So we’re going on a month in a hotel now… the first three weeks were in normal hotel rooms, but now we’re in corporate housing so we actually have a little kitchenette and a place to do laundry, other than the bathroom sink.
In our kitchen there is a crazy, tiny little washing machine and dryer in one. At first, I wondered why we don’t have these 2-in-1 machines in the States, but then I realized it’s because they don’t actually dry things. After many failed attempts, I concluded that you can really wash about one outfit at a time, meaning its capacity is literally one shirt, one pair of jeans, and socks.
If you put any more than that in there, or likely even if you put that few of things in there, the dryer really only works half way.
The Mr. really doesn’t appreciate this decorating. Also, notice what I like to call “laptop-gate” on top of the dish drying rack. Yep, that’s right we have, no exaggeration, five computing devices in this tiny little apt.
Also, check out our mini-dishwasher. Any idea what the point of a dishwasher you can’t put a full dinner plate in up-right is? Wouldn’t you rather just handwash it yourself and have the extra room, or an actual oven?
And here is what I thought was an oven.
Happy to finally have some homemade food, I ran out to the store to make Nick’s favorite dish: his mother’s mustard chicken. But, when I got home I realized that is actually a microwave disguised as an oven, so I ended up doing a sauteed variation as it would be hard to get bread crumbs to actually brown in a microwave. I also would feel guilty radiating the organic food that I had just paid a small fortune for. I seriously think eating out here is WAY cheaper than eating in… unless I guess you learn how to shop at the real markets, which I will work on in due time.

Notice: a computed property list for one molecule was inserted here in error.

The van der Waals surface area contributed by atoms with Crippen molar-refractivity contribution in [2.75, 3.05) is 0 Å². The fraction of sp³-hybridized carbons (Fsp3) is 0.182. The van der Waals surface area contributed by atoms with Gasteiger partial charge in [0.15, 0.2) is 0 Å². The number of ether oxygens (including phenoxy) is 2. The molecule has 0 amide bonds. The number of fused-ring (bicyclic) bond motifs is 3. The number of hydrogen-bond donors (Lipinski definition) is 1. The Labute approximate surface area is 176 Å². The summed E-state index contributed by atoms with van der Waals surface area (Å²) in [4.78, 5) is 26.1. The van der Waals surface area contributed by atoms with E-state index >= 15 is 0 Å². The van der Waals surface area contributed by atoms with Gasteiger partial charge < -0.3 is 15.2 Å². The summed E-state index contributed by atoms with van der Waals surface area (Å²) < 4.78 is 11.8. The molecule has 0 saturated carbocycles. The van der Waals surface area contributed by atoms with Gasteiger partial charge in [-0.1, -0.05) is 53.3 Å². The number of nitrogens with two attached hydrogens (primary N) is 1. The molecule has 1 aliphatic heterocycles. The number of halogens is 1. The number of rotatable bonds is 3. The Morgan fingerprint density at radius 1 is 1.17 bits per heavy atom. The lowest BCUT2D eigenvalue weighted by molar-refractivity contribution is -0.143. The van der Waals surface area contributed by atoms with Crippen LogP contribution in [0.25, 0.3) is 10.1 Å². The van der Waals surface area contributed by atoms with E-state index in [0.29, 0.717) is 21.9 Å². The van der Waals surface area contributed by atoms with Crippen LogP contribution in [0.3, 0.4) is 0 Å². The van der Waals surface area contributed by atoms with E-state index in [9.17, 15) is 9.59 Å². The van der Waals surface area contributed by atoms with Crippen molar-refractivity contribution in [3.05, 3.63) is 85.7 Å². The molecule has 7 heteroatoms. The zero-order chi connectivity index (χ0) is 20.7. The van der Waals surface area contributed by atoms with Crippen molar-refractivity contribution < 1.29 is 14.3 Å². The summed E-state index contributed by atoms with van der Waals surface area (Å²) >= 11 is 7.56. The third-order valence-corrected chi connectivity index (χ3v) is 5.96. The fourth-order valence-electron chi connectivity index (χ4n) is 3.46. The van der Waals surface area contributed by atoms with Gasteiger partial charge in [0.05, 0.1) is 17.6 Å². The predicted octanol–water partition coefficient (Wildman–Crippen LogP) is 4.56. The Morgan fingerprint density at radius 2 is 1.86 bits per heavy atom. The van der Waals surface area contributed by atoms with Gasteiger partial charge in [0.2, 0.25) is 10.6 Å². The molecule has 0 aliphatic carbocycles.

Here is our first homemade meal in Hong Kong. Steamed broccoli, caprese salad, and the beloved chicken.Quick recipe for you — what is so great about this is that it’s so simple and you can have all the ingredients in your pantry / freezer so you can whip it up in five minutes, on a moment’s notice.
Leila’s Mustard Chicken.
1. Take chicken breasts (these freeze really easily–you can buy a big value pack and then freeze individual breasts) and pound with a mallet until flat. (We don’t actually have one of those in our little kitchentte, so I skipped that step this time around.)
2. Sprinkle breasts with salt and pepper.
3. Cover chicken breasts with a thick layer of high quality Dijon mustard.
4. Sprinkle with breadcrumbs–I like Panko (or Japanese-style) breadcrumbs–and diced garlic.
5. Bake at 350 degrees for 25 minutes or so.
(Without an oven, I sauteed the breasts in a little olive oil and browned the bread crumbs separately in a pan–it worked just fine, but it’s more of a mess so I recommend the above if you have an oven at your disposal.)